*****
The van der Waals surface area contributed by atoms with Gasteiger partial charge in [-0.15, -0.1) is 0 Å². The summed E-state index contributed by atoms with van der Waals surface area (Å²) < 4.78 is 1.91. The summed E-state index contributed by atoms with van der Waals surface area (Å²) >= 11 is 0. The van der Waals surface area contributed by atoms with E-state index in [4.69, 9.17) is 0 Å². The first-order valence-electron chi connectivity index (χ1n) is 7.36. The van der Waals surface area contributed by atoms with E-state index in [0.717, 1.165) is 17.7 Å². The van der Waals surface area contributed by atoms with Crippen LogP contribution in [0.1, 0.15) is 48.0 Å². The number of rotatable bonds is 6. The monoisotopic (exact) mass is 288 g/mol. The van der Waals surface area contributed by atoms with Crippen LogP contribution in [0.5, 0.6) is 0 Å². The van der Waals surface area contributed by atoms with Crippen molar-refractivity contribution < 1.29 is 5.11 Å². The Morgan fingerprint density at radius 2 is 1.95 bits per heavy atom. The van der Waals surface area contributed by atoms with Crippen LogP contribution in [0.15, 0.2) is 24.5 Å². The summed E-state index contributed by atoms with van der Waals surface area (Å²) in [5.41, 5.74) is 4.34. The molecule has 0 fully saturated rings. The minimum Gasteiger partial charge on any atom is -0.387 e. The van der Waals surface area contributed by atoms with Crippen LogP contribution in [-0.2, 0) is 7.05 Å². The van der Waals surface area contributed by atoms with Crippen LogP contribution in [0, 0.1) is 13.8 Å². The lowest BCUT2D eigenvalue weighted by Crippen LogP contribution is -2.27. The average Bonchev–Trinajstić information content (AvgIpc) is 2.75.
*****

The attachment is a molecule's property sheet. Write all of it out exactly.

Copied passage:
The van der Waals surface area contributed by atoms with Gasteiger partial charge in [-0.15, -0.1) is 0 Å². The summed E-state index contributed by atoms with van der Waals surface area (Å²) < 4.78 is 1.91. The summed E-state index contributed by atoms with van der Waals surface area (Å²) >= 11 is 0. The van der Waals surface area contributed by atoms with E-state index in [4.69, 9.17) is 0 Å². The first-order valence-electron chi connectivity index (χ1n) is 7.36. The van der Waals surface area contributed by atoms with E-state index in [0.717, 1.165) is 17.7 Å². The van der Waals surface area contributed by atoms with Crippen LogP contribution in [0.1, 0.15) is 48.0 Å². The number of rotatable bonds is 6. The monoisotopic (exact) mass is 288 g/mol. The van der Waals surface area contributed by atoms with Crippen LogP contribution in [0.5, 0.6) is 0 Å². The van der Waals surface area contributed by atoms with Crippen molar-refractivity contribution < 1.29 is 5.11 Å². The Morgan fingerprint density at radius 2 is 1.95 bits per heavy atom. The van der Waals surface area contributed by atoms with Crippen LogP contribution in [0.15, 0.2) is 24.5 Å². The summed E-state index contributed by atoms with van der Waals surface area (Å²) in [5.41, 5.74) is 4.34. The molecule has 0 fully saturated rings. The minimum Gasteiger partial charge on any atom is -0.387 e. The van der Waals surface area contributed by atoms with Crippen LogP contribution in [-0.2, 0) is 7.05 Å². The van der Waals surface area contributed by atoms with Crippen LogP contribution in [0, 0.1) is 13.8 Å². The lowest BCUT2D eigenvalue weighted by Crippen LogP contribution is -2.27. The average Bonchev–Trinajstić information content (AvgIpc) is 2.75.